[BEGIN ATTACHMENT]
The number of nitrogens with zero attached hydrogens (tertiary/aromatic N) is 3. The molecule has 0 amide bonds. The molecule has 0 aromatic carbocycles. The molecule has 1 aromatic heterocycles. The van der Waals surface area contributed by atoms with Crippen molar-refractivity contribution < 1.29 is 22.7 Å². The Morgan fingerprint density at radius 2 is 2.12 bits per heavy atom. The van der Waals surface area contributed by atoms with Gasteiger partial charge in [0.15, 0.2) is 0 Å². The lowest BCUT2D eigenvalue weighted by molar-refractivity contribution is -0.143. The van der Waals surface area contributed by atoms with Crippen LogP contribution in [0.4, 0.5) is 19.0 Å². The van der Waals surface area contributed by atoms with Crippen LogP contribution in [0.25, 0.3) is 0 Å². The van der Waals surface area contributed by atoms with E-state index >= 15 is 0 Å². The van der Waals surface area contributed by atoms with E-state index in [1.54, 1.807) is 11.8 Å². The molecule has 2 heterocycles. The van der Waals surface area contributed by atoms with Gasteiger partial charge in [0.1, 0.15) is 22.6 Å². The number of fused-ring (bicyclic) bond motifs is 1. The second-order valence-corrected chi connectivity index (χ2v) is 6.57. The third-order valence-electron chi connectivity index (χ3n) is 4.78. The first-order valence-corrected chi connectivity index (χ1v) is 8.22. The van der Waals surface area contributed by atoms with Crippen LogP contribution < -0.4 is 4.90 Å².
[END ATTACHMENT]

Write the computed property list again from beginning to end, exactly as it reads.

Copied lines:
The number of nitrogens with zero attached hydrogens (tertiary/aromatic N) is 3. The molecule has 0 amide bonds. The molecule has 0 aromatic carbocycles. The molecule has 1 aromatic heterocycles. The van der Waals surface area contributed by atoms with Crippen molar-refractivity contribution < 1.29 is 22.7 Å². The Morgan fingerprint density at radius 2 is 2.12 bits per heavy atom. The van der Waals surface area contributed by atoms with Gasteiger partial charge in [0.15, 0.2) is 0 Å². The lowest BCUT2D eigenvalue weighted by molar-refractivity contribution is -0.143. The van der Waals surface area contributed by atoms with Crippen LogP contribution in [0.4, 0.5) is 19.0 Å². The van der Waals surface area contributed by atoms with Crippen LogP contribution in [0.25, 0.3) is 0 Å². The van der Waals surface area contributed by atoms with E-state index >= 15 is 0 Å². The van der Waals surface area contributed by atoms with E-state index in [1.54, 1.807) is 11.8 Å². The molecule has 2 heterocycles. The van der Waals surface area contributed by atoms with Gasteiger partial charge in [0.1, 0.15) is 22.6 Å². The number of fused-ring (bicyclic) bond motifs is 1. The second-order valence-corrected chi connectivity index (χ2v) is 6.57. The third-order valence-electron chi connectivity index (χ3n) is 4.78. The first-order valence-corrected chi connectivity index (χ1v) is 8.22. The van der Waals surface area contributed by atoms with Crippen LogP contribution < -0.4 is 4.90 Å².